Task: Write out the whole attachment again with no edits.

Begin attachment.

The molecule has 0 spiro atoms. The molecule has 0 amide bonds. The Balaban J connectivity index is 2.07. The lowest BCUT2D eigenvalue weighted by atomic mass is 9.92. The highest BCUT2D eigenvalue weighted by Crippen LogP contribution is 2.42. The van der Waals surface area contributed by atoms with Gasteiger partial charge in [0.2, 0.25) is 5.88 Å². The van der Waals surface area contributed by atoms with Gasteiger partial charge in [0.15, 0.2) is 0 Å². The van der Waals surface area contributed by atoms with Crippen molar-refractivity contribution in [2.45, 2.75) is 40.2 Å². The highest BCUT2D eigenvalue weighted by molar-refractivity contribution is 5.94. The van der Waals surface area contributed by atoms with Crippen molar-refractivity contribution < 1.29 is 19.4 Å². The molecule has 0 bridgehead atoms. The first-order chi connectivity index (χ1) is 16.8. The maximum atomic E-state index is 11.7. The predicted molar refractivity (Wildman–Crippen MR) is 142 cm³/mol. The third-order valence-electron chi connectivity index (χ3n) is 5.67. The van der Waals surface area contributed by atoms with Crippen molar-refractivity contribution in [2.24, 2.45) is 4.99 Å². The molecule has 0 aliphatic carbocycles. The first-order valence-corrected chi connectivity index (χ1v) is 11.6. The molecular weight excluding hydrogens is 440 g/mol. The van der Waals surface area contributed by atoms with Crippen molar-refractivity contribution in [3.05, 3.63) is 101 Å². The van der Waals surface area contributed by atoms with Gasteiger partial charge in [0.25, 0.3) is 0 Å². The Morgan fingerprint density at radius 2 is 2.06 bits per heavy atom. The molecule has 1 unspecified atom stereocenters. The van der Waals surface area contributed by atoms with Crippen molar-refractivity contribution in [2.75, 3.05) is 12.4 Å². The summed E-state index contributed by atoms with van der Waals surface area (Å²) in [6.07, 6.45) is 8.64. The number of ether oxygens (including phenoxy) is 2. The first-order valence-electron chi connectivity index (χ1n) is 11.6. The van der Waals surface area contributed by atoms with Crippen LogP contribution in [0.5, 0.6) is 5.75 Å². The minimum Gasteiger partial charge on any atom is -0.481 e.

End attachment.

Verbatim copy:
The molecule has 0 spiro atoms. The molecule has 0 amide bonds. The Balaban J connectivity index is 2.07. The lowest BCUT2D eigenvalue weighted by atomic mass is 9.92. The highest BCUT2D eigenvalue weighted by Crippen LogP contribution is 2.42. The van der Waals surface area contributed by atoms with Gasteiger partial charge in [0.2, 0.25) is 5.88 Å². The van der Waals surface area contributed by atoms with Gasteiger partial charge in [0.15, 0.2) is 0 Å². The van der Waals surface area contributed by atoms with Crippen molar-refractivity contribution in [2.45, 2.75) is 40.2 Å². The highest BCUT2D eigenvalue weighted by molar-refractivity contribution is 5.94. The van der Waals surface area contributed by atoms with Crippen molar-refractivity contribution < 1.29 is 19.4 Å². The molecule has 0 bridgehead atoms. The first-order chi connectivity index (χ1) is 16.8. The maximum atomic E-state index is 11.7. The predicted molar refractivity (Wildman–Crippen MR) is 142 cm³/mol. The third-order valence-electron chi connectivity index (χ3n) is 5.67. The van der Waals surface area contributed by atoms with Crippen molar-refractivity contribution in [2.24, 2.45) is 4.99 Å². The molecule has 0 aliphatic carbocycles. The first-order valence-corrected chi connectivity index (χ1v) is 11.6. The molecular weight excluding hydrogens is 440 g/mol. The van der Waals surface area contributed by atoms with Crippen molar-refractivity contribution in [3.05, 3.63) is 101 Å². The van der Waals surface area contributed by atoms with Gasteiger partial charge in [0.25, 0.3) is 0 Å². The Morgan fingerprint density at radius 2 is 2.06 bits per heavy atom. The molecule has 1 unspecified atom stereocenters. The van der Waals surface area contributed by atoms with Crippen molar-refractivity contribution in [2.75, 3.05) is 12.4 Å². The summed E-state index contributed by atoms with van der Waals surface area (Å²) in [6.07, 6.45) is 8.64. The number of ether oxygens (including phenoxy) is 2. The first-order valence-electron chi connectivity index (χ1n) is 11.6. The van der Waals surface area contributed by atoms with Crippen LogP contribution in [0.5, 0.6) is 5.75 Å². The minimum Gasteiger partial charge on any atom is -0.481 e.